• Bill C-46 and strengthened regulations around impaired driving
  • Bill C-45 amendments to the Criminal Code and other legislation
  • New criminal offences
  • Police training for detection of drug impaired driving
  • 12-Step Drug Evaluation Test - what’s involved in expert identification of impaired drivers
  • Right to request samples
  • Enforcement involving drug impaired driving, possession, public consumption, illegal storefronts, the illicit market
  • Issues with roadside drug testing
  • Powers of investigation, search and seizure
  • Need for dedicated enforcement resources
  • Are there different tell-tale signs for edibles’ intoxication?
  • Consuming edibles at work, in public places
  • Concerns for fire services
 
3:00 - 3:15        Networking Break
 
3:15 - 4:15
Budget Issues: Taxation and Revenue
Dr Kerry Jang, Professor, UBC, Former City Councillor, City of Vancouver
  • Costs of set up and fixed costs
  • Regulatory impact analysis
  • Methods for determining how much legalizing marijuana has cost your city
  • Staffing costs
  • Costs of public education, public engagement, staff training administration and enforcement
 
4:15        End of Day Two
 
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The date for the roll-out of legal cannabis has been set. For the most part you are ready for the retail model your province has selected. As the rubber meets the road, however, new questions will emerge: Does legalization place an unsustainable financial and operational burden on municipalities? What is the impact on public safety? Are regulations effective in stopping drugged driving? What are neighbours complaining about? The list goes on...

At the same time, legalization of edibles is less than a year away. With the industry moving away from smoking options to meet the demands of a huge market in edibles, it’s time for municipalities and other government officials to understand the unique risks related to edibles and for the cannabis industry to think about what regulations might look like.

The bottom line is that legalization of edibles is not too far away! And If you’re not prepared, informed, and aware of the impact edibles will have you’ll be playing catch-up. Licensed producers need to be ready to take advantage of enormous opportunities. Regulators, public health and police need to know all they can about the unique impact pf edibles and take all necessary precautions. You need to understand:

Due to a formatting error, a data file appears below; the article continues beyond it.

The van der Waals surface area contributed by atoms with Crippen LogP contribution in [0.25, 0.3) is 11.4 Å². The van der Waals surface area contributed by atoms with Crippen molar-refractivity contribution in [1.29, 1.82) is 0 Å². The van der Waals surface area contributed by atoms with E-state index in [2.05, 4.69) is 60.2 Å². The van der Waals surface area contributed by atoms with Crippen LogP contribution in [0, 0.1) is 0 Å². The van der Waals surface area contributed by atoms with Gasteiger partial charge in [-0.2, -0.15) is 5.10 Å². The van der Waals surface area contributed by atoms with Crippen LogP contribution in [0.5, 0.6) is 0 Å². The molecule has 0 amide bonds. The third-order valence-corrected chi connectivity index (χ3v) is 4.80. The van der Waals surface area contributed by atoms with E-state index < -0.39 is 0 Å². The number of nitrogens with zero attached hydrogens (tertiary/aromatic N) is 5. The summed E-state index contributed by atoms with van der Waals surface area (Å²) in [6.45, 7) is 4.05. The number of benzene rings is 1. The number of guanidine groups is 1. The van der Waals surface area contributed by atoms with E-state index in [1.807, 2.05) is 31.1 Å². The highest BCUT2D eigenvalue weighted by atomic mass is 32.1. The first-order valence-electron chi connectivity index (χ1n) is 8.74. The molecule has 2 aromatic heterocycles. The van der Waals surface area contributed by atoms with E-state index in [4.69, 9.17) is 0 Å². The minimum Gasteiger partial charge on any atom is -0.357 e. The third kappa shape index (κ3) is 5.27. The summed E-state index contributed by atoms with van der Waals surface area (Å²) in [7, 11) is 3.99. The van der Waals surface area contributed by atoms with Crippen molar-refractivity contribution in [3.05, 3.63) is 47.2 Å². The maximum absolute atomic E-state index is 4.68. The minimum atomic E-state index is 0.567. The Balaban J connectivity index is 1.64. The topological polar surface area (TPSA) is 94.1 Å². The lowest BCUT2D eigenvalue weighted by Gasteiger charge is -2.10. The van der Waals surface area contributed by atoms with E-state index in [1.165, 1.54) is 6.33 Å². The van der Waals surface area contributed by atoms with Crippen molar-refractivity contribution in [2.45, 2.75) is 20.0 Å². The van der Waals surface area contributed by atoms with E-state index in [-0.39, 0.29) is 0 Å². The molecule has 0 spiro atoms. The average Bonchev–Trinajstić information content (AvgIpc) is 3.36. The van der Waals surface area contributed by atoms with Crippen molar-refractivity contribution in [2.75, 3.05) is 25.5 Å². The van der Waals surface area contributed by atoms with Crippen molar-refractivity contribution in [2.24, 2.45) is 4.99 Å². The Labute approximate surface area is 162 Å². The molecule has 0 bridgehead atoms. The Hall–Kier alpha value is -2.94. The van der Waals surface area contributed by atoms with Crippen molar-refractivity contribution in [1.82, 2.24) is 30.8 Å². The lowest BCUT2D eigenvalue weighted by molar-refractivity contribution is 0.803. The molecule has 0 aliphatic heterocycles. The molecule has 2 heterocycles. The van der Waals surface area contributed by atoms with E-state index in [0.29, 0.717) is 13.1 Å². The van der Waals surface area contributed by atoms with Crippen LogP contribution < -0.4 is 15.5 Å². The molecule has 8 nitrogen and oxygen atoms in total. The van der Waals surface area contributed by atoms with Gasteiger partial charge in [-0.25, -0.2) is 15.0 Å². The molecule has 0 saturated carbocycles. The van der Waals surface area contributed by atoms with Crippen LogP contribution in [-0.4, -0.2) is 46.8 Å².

• Why we need special regulations for cannabis edibles;
  • Lessons learned in other jurisdictions;
  • Differences in the way flowers and edibles are metabolized;
  • The impact edibles will have on the size of the cannabis market;
  • anticipated local impact
  • and more...

Infonex’s Cannabis Flowers, Oils, Edibles and Places of Consumption is the ideal forum for getting the information you need to succeed. A faculty of experienced government officials and industry specialists will share their insights and review and clarify the in’s and outs of the first wave of regulations. You will also be preparing for the challenge of the edibles which are less than a year away from legalization. You will leave understanding the differences in how we metabolize flowers and edibles; the resulting risks; how to determine potency and purity of the edibles so the consumer understands what he or she is buying. Learn what marketing is permissible and what is not, how to keep edibles away from children, and how to support the key messages that are part of public education.

This is a unique opportunity to hear from those most able to provide the important information, insights and strategies you need to meet the complex challenges ahead. Register today and the up-front investment of time will repay you as you move forward more decisively and knowledgeably than you otherwise would have.